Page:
Morph Search not returning results

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Posts 645
Dean J | Forum Activity | Posted: Sat, Feb 25 2012 7:46 AM

I tried looking for the construct plural of man (אנשי  'men of'), and couldn't return any results. I entered the lemma, then the @ sign, and then the relevant options. The best I could get was by punching noun, plural, which gave me a few hits for 'men'. 

Anyone know why it wouldn't return? 

(I ended up getting what I needed by running a search in Bible with 'men of', but now I'm wondering what I'm missing with the morph search).

 

Posts 1145
William | Forum Activity | Replied: Sat, Feb 25 2012 10:25 AM

Dean053:
I entered the lemma, then the @ sign, and then the relevant options. The best I could get was by punching noun, plural, which gave me a few hits for 'men'.

Well, I thought I might help here...but I am a little more confused....I did a search for the lemma on the
"men of" and this is what I got....

 

That third line down is the lemma.....which I do not understand

here are a couple other searches I did...just to try something

 

and one more that is just confusing

Posts 5337
Kevin Becker | Forum Activity | Replied: Sat, Feb 25 2012 11:08 AM

Dean053:

I tried looking for the construct plural of man (אנשי  'men of'), and couldn't return any results. I entered the lemma, then the @ sign, and then the relevant options. The best I could get was by punching noun, plural, which gave me a few hits for 'men'. 

Anyone know why it wouldn't return? 

(I ended up getting what I needed by running a search in Bible with 'men of', but now I'm wondering what I'm missing with the morph search).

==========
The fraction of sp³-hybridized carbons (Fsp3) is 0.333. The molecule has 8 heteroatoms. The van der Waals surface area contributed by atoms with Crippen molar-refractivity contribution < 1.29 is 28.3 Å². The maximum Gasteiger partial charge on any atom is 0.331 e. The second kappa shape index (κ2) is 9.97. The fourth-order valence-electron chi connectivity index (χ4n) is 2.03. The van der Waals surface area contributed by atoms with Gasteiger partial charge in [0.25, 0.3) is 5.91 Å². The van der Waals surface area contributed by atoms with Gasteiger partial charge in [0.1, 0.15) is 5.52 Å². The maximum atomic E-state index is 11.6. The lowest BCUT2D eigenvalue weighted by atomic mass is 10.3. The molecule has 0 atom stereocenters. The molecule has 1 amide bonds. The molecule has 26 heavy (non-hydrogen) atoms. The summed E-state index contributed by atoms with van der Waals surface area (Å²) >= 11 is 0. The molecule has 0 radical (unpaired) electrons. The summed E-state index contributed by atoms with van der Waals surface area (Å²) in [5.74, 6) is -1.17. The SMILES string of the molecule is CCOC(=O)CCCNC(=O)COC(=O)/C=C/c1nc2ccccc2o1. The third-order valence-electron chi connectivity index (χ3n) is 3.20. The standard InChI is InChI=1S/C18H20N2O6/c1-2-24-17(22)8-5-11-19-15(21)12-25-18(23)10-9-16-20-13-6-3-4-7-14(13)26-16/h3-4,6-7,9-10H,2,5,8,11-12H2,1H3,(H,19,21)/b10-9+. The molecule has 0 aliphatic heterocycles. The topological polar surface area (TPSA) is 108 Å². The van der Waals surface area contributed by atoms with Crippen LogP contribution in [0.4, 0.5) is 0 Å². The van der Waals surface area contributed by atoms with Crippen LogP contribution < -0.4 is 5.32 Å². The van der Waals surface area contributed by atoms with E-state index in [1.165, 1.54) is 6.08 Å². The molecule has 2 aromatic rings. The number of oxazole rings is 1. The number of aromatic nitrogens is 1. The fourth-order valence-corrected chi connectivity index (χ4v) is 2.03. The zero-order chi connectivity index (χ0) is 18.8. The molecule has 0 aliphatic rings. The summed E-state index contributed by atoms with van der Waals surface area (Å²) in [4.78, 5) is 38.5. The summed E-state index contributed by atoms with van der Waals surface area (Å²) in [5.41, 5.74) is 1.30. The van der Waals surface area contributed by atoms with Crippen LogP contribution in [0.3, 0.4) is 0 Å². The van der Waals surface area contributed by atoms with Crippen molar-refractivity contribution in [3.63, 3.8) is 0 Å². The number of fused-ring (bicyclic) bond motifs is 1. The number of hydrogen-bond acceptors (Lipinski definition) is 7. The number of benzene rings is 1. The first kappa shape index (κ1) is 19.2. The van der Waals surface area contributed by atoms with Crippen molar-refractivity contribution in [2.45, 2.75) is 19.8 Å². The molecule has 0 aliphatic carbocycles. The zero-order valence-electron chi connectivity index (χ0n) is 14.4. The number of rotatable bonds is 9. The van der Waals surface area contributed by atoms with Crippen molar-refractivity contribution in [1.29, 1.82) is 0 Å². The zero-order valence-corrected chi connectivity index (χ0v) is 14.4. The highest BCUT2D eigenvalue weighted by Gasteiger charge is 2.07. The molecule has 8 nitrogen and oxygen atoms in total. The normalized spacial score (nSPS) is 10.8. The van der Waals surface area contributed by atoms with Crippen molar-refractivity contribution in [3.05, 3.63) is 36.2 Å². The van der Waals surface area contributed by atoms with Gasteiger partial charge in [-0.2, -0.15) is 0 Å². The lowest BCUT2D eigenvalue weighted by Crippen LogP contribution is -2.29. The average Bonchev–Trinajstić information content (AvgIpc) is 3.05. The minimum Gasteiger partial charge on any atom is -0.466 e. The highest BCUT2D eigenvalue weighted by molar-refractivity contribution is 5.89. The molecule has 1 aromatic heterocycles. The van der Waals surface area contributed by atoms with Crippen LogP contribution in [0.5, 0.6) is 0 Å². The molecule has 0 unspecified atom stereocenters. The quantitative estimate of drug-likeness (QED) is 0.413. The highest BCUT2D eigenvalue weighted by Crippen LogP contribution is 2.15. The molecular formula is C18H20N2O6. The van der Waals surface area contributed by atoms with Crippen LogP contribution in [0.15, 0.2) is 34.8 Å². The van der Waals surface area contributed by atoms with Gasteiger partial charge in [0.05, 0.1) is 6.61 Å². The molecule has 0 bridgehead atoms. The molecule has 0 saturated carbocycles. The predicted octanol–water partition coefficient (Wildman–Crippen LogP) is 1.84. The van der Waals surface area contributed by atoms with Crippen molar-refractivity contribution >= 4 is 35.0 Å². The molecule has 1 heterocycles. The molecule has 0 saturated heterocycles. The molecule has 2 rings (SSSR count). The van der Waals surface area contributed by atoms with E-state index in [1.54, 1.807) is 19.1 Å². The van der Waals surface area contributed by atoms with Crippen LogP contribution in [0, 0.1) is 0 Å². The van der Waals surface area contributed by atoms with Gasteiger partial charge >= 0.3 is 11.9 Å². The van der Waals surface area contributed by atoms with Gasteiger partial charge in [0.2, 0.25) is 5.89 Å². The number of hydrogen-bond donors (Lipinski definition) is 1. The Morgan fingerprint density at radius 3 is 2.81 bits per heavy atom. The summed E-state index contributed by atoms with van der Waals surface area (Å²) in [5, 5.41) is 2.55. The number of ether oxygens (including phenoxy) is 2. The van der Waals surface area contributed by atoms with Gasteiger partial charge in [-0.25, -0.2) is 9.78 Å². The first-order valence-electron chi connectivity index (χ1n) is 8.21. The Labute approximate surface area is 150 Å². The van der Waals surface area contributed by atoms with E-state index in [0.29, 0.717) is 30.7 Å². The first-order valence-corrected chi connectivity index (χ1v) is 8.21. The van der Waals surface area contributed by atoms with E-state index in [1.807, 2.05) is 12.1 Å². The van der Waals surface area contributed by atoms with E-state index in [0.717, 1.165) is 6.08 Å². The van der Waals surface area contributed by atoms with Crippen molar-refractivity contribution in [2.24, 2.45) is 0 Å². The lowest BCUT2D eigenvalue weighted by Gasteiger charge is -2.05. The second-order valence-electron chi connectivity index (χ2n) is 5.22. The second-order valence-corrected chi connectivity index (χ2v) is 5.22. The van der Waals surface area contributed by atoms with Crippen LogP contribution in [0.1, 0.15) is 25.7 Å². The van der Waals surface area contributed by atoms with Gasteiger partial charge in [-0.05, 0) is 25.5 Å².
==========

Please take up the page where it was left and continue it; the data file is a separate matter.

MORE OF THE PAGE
Dean, we need to see more details about your search string, the limits on it, and which Bible you ran it on. The easiest way to do this would be to take a screen shot of the search that failed.

Posts 645
Dean J | Forum Activity | Replied: Sat, Feb 25 2012 11:28 AM

Apologies, I should have included it when I asked. I reran the search:

 

 

 

 

 

 

Posts 5337
Kevin Becker | Forum Activity | Replied: Sat, Feb 25 2012 11:29 AM

William, I believe you are mixing morph schemes. You started off with a Bible search on a RI, which uses the Andersen Forbes scheme. Then you went to a Morph search on the BHS--Morph tagged which is an old, outdated version of the Westminster scheme (if memory serves correctly) it's no wonder you didn't get any results

I looked more into this and the AFAT (and the reverse interlinears) treat the construct form of אִישׁ as its own lemma. So the RIs list אַנְשֵׁי as the lemma.

There must be some linguistic reasoning behind this but I don't know enough about Hebrew to understand why. The אִישׁ search should work on BHS WIVU or Westminster.

Posts 5337
Kevin Becker | Forum Activity | Replied: Sat, Feb 25 2012 11:31 AM

Dean053:
Apologies, I should have included it when I asked. I reran the search:

For the reason I outlined to William the lemma treatment is different, you want

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Dean J | Forum Activity | Replied: Sat, Feb 25 2012 11:32 AM

Got it, thanks for your help!

Posts 15805
Forum MVP
Keep Smiling 4 Jesus :) | Forum Activity | Replied: Sat, Feb 25 2012 6:20 PM

William Bingham:

and one more that is just confusing

Looking for Anderson-Forbes (af) morphological tagging in BHS finds nothing since BHS has lls morphological tagging:

Conversely, searching for lls morphology finds nothing in Hebrew resources using Anderson-Forbes (af).  My collection "Hebrew Interlinear + AFAT + BHS" has Hebrew resources with different morphological tagging.  Can search surface text across these resources:

Apologies: personally have a lot more Hebrew to learn; for morph search, prefer to start with a verse that should be in search results, then right click so can choose appropriate lemma.

Keep Smiling Smile

Posts 645